After 5 months of development, I released SemanticScuttle version 0.98.0 yesterday evening. Your own self-hosted online bookmark manager got a bunch of new features, as well as some nagging bugs.
Private keys for RSS feeds
It's possible now to get protected and private bookmarks in an RSS feed by using a private key. As soon you enable it in your profile, all pages with a feed will have a second - private - feed linked.
While private feeds were possible before with HTTP basic auth (user:pass@host/...), private keys are not related to your password and can be changed with the click of a button.
Thanks to Mark Pemberton for implementing it!
Configurable default privacy
In previous versions, bookmarks were public by default unless you changed the setting manually when adding a new bookmark. When importing bookmarks, all were made public automatically.
Now it's possible to change the default privacy setting in your configuration file. All users will get the new privacy setting by default (but still can change it on a case-by-case basis when adding bookmarks).
Brett Dee deserves thanks for adding this feature!
SemanticScuttle is skinnable now. You can change the look of your installation by installing new themes.
Since this is a new feature, nobody has yet designed any, but since it's documented it should not take long for the first to appear.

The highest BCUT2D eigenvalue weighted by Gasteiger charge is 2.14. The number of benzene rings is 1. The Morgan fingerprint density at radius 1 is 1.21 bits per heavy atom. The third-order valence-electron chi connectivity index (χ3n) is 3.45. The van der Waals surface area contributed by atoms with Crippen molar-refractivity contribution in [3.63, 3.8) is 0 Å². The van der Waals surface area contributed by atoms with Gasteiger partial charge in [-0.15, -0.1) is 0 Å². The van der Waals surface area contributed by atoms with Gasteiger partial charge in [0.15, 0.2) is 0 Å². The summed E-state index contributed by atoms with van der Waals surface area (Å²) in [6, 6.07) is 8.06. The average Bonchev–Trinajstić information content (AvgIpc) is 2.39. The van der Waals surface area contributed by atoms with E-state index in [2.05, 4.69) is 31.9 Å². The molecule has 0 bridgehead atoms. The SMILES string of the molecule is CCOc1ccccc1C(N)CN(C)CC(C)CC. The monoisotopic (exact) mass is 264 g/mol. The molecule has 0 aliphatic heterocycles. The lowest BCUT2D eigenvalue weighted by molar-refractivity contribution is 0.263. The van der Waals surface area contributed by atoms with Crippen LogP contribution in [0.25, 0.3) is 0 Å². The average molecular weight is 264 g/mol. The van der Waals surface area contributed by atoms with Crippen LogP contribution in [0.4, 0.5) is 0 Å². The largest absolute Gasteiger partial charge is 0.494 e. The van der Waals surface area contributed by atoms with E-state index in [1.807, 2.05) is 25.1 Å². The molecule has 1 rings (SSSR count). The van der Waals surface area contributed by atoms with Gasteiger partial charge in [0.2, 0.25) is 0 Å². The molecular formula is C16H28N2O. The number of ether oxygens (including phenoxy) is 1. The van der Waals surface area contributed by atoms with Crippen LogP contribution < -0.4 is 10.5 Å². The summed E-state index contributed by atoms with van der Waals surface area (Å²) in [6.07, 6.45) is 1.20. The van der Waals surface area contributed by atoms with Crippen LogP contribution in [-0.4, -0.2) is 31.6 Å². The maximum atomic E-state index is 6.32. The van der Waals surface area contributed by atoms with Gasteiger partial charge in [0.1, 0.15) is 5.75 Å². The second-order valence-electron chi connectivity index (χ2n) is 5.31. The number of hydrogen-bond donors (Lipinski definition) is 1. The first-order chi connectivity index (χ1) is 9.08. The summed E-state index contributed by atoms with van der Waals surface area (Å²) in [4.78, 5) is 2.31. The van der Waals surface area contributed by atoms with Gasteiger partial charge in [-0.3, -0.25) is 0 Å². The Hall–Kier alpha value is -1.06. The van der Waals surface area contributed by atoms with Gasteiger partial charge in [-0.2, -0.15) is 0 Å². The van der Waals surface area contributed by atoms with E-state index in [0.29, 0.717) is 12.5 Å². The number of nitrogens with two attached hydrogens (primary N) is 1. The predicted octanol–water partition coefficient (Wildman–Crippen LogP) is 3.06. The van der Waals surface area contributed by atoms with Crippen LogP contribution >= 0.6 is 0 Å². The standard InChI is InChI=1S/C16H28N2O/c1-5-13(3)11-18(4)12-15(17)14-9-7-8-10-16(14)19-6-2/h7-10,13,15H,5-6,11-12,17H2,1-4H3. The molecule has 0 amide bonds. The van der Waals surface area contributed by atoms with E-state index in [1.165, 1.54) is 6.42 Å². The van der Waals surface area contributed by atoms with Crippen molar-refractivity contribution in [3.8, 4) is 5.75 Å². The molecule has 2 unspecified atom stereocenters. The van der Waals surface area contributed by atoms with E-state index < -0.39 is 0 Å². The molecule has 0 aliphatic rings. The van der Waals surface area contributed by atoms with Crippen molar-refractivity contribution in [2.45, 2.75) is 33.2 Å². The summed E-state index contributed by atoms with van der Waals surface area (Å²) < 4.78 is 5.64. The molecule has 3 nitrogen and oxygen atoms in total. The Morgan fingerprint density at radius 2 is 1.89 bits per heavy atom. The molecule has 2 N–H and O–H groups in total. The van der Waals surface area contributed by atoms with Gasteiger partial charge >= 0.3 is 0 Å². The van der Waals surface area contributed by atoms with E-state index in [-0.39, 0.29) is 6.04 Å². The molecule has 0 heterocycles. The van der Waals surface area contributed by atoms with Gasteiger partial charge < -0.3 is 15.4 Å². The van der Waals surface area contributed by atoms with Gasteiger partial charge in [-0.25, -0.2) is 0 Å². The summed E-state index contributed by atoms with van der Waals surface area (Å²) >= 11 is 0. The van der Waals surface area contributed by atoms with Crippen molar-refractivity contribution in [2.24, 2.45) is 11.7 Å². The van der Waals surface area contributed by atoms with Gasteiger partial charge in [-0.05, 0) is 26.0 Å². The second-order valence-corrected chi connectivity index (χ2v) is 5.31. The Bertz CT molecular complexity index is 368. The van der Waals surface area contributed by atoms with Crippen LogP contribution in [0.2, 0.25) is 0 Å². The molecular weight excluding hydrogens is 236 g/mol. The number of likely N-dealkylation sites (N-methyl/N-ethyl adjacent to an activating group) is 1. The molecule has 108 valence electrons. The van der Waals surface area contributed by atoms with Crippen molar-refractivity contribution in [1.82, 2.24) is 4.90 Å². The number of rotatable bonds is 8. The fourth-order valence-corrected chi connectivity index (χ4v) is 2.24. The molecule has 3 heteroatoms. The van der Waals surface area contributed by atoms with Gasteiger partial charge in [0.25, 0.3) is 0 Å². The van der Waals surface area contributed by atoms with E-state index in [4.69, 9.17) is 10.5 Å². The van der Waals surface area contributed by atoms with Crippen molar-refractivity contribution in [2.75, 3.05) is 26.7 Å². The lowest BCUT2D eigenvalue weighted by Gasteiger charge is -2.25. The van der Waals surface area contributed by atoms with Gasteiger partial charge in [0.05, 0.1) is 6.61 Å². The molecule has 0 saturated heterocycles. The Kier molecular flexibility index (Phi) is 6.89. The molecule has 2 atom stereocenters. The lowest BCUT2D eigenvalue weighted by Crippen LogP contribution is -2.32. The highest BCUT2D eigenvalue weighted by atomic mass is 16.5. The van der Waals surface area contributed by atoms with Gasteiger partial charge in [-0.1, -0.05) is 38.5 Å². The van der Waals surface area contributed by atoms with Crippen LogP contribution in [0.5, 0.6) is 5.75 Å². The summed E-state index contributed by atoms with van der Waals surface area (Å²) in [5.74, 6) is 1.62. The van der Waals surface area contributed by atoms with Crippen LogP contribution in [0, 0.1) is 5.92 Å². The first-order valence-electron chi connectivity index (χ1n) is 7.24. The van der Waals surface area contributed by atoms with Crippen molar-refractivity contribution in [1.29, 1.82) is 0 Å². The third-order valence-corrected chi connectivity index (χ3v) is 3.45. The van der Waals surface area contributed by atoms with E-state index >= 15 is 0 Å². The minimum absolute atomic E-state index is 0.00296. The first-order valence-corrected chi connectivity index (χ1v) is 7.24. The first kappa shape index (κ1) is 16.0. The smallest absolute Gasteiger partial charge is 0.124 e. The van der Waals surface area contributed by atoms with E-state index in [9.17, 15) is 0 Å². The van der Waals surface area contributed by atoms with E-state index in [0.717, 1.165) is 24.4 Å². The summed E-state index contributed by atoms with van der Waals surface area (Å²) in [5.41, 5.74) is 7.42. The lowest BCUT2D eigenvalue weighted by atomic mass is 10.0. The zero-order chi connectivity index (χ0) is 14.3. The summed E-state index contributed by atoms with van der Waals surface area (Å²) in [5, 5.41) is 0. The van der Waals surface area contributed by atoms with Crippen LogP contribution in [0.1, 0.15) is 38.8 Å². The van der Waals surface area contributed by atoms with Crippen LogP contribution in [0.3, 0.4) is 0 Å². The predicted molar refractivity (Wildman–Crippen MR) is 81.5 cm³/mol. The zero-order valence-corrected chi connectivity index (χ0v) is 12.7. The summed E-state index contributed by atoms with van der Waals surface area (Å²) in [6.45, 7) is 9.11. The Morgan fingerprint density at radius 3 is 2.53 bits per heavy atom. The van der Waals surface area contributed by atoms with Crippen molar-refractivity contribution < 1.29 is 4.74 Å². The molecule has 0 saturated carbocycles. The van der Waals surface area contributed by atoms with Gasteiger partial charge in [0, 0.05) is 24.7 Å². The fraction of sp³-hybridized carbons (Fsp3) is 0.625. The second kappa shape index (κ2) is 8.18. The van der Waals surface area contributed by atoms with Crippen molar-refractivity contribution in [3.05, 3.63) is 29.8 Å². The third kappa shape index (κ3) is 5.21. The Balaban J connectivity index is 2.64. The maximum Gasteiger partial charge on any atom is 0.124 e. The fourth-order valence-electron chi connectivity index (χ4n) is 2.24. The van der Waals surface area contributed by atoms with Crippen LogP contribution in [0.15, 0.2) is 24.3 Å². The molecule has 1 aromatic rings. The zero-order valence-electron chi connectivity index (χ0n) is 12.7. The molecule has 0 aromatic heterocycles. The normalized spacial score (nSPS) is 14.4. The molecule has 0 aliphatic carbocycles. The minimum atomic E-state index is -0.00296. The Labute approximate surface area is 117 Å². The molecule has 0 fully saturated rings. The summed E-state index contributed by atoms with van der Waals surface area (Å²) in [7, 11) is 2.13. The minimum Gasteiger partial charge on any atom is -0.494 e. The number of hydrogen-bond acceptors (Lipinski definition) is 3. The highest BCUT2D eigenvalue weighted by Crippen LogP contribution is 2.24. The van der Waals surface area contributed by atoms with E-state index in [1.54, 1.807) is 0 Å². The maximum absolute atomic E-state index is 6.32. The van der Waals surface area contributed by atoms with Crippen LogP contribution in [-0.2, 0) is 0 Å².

Mass hosting support
Sharing the code of a SemanticScuttle installation for multiple - differently configured - hosts was not possible without manual changes to the sources.
To make it easy to share the code, you may use per-host configuration files now.
The admin just installs the PEAR package, and all users on the server can have their own differently configured SemanticScuttle installation.
Your bytecode cache will love it, and your admin, too - because only one package needs to be updated, and all installations benefit.
Changes to the base
SemanticScuttle uses jQuery and jQueryUi now, and we got rid of the old Dojo library. The benefit is that SemanticScuttle can be used with all features offline now, which helps development. Also, jQueryUi is themeable which eases changing the look of your installation.
HTTPS connections are fully supported now, even when no $root is configured.
Database changes from one vesion to the next are in single .sql files now, which should make it easier to apply the changes when upgrading. We also store the current schema version in the database - which lays the foundations for automatic database updates in the future.
Last but not least, the website has documentation now.
See the full ChangeLog if you want all the details.